ANTWERP 1920 – TOKYO 2020

When the past mirrors the present

This year, the Olympic Games Antwerp 1920 (BEL) are 100 years old.
Looking back at them is a chance to draw parallels between that post-war edition and the strange pandemic period we are experiencing today.

A century ago, the Games in Antwerp were the first to be organised after World War I, the cancellation of the 1916 Games due to be held in Berlin, and the Spanish flu pandemic.
These Games in Antwerp also saw the first appearance of the rituals that would go on to express the Olympic values: strong messages of hope in a fragile world. Today, the COVID-19 pandemic has forced the Tokyo 2020 Games to be postponed and called into question much of our modern way of life.

The similarities between these two periods thus led The Olympic Museum team to delve into their archives!




In this photo, the Olympic flag, seen in a stadium for the first time, flies above the heads of the delegation members. The Japanese flag can be seen in the foreground.

This photo instantly draws a historic parallel between these first post-war Games and the current context, which has forced a postponement of the Tokyo 2020 Games.


Antwerp 1920: For the first time, the Olympic flag was flown in the stadium for the Opening Ceremony. The concept of Olympic visual identity was born, and over the years this has grown ever stronger, to become one of the most widely known and recognised brands in the world today! © IOC


In 1920, Japan entered 15 athletes and won its very first Olympic medal.


Antwerp 1920: The Japanese delegation with the officials in the lead followed by the athletes, including Olympic champion tennis player Kashio Seiichiro. © IOC


But as Roland Renson states in his book The Games Reborn: The VII Olympiad, Antwerp 1920: “the Opening Ceremony of the Games in Antwerp on 14 August 1920 looked more like a ritual to exorcise the recent war and an invocation for a future of peace.”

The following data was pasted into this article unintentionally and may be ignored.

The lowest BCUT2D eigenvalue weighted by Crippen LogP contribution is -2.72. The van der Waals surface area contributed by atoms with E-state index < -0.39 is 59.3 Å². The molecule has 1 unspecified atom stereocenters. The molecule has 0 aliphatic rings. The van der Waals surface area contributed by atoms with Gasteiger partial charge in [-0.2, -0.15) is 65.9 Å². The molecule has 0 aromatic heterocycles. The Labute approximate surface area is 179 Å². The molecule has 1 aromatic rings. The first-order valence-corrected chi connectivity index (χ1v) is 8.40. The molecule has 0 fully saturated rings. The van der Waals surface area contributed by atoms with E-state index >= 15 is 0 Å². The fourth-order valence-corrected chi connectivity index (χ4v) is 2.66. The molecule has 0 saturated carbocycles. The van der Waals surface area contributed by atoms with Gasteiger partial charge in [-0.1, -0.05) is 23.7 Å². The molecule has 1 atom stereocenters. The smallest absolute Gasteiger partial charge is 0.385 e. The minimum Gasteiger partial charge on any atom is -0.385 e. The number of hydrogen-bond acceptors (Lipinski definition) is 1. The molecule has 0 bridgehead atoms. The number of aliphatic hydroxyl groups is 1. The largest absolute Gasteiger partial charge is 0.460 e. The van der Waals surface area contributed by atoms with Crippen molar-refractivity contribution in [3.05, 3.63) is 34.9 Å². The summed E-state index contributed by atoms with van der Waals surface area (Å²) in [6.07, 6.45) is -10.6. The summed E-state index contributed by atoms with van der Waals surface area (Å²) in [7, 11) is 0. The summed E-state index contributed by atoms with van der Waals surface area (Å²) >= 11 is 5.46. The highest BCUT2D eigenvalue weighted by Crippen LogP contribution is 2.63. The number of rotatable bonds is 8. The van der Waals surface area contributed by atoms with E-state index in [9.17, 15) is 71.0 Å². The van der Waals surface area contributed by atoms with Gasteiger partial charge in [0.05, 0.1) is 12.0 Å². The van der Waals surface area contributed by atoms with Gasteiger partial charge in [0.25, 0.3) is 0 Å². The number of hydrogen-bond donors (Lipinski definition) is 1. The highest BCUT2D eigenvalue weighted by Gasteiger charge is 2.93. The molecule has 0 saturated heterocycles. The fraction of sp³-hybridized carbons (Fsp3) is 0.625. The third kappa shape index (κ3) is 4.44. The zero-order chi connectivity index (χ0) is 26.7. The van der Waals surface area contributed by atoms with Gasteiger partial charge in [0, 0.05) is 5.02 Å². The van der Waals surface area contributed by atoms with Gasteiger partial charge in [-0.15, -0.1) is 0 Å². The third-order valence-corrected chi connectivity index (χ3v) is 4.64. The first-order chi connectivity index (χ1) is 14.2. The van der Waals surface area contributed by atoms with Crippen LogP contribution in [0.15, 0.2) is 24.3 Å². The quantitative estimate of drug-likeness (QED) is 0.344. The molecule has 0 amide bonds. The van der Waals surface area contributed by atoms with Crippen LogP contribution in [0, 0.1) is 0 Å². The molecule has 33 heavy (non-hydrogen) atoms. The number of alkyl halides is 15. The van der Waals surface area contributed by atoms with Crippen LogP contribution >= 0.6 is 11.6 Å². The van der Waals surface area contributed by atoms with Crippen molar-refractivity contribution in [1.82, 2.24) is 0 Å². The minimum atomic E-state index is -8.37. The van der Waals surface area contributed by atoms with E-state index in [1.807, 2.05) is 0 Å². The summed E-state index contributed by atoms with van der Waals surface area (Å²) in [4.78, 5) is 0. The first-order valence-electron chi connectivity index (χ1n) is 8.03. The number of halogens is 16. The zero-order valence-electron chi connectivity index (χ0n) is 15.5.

Indeed, one soldier from each of the countries taking part marched in holding doves in a cage. These were then released as a symbol of peace.


Antwerp 1920: Soldiers enter the stadium among the delegations. © IOC


Antwerp 1920: Soldiers are positioned for the release of doves wearing a ribbon in the colours of one of the nations present. © IOC


Antwerp 1920: Photographers are in place to immortalize the flight, a symbol of peace. © IOC





A look back at the context in which the Antwerp Games came into being: political and economic rivalries, assassination of the heir presumptive to the throne of the Austro-Hungarian Empire, the Great War, armistice, awarding of the Games to the city of Antwerp, a marathon effort to prepare for the Games and their opening in August 1920!


Antwerp 1920: Timeline of events. © IOC



Like the Olympic flag, the official poster was a means of spreading the message of peace and unity after the war.
The national flags entwined together were a symbol of the alliance of the countries gathered in peace to celebrate the Olympic Games.


Antwerp 1920: Belle Epoque-style graphic design to announce the so-called “reborn” Olympic Games. A discobolus in the foreground, in reference to the Ancient Games; Antwerp’s main monuments in the background: the tower of Notre Dame, the Grote Markt and the city hall; plus the city’s coat of arms on the top right. © IOC


The cover of the Games programme used the same poster design.







Although the introduction of the Olympic flag and the entwined national flags on the poster for the Games in Antwerp had a special significance in the post-war context of these Games, the symbolism is just as strong today.

Since then it has expressed itself at each Opening Ceremony of the Games by the presence of the Olympic flag in the stadium and that of the flag-bearers of each participating country.